Helmholtz’s 1847 paper marked an epoch in physical sciences because it provided the first clearest statement of the principle of conservation of energy; “Nature as a whole possesses a store of energy which cannot in any wise be added to or subtracted from.” This is known as the first law of thermodynamics. The first law of thermodynamics is sometimes summed up as: “You can’t get something for nothing” or “you cannot get more energy out of a reaction than you put into it” or “thermal energy input = useful energy + waste energy”. This was a corollary to Lavosier’s principle of the indestructibility of matter. Energy as matter cannot be created or destroyed. The first law of thermodynamics is one of the most revolutionary ideas in history of physics. A. C. Crombie, a science historian, wrote: “Its implications and the problems it posed dominated physics in the period between the electromagnetic researches of Faraday and Maxwell and the introduction of the quantum theory by Planck in 1900.”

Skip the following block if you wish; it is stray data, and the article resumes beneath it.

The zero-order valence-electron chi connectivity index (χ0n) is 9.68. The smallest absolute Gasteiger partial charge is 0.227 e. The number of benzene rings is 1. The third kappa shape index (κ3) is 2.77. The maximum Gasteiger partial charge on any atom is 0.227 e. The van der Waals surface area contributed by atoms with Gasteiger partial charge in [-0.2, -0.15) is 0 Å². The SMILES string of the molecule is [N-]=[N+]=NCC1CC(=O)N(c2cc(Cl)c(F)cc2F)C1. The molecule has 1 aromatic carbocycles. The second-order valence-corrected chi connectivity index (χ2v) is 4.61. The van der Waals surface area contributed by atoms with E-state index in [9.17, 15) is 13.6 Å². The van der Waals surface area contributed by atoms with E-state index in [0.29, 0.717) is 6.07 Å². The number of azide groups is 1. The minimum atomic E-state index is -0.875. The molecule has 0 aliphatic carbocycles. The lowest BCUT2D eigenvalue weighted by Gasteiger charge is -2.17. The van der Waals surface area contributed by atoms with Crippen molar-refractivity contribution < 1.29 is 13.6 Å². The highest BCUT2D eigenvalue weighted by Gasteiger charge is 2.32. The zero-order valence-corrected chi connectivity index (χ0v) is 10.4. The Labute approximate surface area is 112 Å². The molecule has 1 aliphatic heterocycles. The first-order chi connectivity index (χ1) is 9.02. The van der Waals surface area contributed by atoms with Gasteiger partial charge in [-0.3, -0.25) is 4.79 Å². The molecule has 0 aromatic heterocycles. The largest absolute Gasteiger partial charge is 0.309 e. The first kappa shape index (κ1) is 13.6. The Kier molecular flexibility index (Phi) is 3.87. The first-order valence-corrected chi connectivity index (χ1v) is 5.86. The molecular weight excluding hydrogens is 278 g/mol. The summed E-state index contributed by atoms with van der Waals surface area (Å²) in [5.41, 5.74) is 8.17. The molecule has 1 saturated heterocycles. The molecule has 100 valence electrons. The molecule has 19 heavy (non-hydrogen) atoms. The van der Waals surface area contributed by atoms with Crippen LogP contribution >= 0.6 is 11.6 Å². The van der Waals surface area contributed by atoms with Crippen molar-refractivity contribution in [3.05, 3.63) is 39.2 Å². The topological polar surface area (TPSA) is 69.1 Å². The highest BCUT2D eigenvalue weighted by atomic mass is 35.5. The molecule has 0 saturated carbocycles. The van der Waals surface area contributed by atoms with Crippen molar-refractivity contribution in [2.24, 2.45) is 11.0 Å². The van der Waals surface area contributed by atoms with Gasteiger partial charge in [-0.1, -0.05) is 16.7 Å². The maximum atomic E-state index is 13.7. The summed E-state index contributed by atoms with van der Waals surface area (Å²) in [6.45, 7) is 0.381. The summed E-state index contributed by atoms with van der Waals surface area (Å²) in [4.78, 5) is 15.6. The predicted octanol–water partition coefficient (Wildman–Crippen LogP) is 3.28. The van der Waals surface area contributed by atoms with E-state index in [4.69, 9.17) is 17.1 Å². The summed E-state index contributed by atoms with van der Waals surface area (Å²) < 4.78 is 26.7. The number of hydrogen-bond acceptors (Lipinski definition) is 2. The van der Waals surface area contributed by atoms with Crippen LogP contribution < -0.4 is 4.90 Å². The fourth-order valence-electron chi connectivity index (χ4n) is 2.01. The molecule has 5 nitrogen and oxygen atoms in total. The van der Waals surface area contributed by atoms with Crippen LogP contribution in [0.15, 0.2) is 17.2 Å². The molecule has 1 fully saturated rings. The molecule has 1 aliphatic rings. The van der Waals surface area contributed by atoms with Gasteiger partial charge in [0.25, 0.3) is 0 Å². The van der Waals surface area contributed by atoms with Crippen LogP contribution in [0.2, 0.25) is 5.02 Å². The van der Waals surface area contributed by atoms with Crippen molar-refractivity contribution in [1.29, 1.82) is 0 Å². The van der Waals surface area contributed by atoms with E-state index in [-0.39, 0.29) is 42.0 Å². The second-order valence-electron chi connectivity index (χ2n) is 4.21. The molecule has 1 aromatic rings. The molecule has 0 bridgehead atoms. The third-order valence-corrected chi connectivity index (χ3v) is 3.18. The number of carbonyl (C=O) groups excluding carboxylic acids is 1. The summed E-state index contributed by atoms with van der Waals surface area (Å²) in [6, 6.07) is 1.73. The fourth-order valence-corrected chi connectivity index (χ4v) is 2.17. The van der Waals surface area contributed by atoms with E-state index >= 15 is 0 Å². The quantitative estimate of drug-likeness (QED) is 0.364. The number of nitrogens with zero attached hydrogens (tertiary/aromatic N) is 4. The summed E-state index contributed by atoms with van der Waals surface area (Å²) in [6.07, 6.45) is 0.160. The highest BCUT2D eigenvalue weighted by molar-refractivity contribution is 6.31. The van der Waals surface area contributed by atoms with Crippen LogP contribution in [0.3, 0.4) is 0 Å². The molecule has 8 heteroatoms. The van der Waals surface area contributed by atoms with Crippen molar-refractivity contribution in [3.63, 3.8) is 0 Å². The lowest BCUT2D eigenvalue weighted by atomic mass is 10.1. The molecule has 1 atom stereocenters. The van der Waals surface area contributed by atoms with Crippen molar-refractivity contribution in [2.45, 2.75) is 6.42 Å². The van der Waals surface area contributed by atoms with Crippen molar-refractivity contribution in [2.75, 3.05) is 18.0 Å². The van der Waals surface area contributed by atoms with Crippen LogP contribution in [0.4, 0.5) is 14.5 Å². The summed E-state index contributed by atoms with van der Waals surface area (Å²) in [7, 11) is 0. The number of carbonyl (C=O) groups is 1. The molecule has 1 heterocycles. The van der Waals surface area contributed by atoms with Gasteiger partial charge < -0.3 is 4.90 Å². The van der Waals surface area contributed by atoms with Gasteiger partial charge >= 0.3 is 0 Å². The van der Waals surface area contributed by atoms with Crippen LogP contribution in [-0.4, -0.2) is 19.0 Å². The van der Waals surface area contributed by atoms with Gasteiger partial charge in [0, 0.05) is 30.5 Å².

The significance of Helmholtz’s contribution was widely acclaimed and it helped him to be free from his obligations to serve as a military doctor. The following year he was released from the military service to become lecturer at the Academy of Arts and assistant in the Anatomical Museum in Berlin. In 1849, he was appointed Associate Professor of Physiology and Director of the Physiological Institute at the Albertina University of Konigsberg. He married Olga von Velten on August 26, 1849 and settled down to an academic career. In 1849 he published the first part of his classic work on measurements of the time relations in the contraction of animal muscle and the rate of propagation in the nerve. The second part of this work was published two years later. This work of Helmholtz delivered another severe blow to the concept of vitalism. Helmholtz’s teacher Muller, who was a vitalist, used the nerve impulse as an example of a vital function and which meant it would never be submitted to experimental measurement. Helmholtz in his paper demonstrated that the impulse was perfectly measurable. He found that the movement was remarkably slow—it moved at a slow speed of some 27 metres per second. The measurement was possible because of the invention of the instrument called myograph by Helmholtz. This also illustrated Helmholtz’s ability to create new instruments. Helmholtz’s demonstration of the slowness of nerve impulse also supported those who believed that the movement of nerve impulse involved the rearrangement of molecules and not the mysterious passage of a vital force.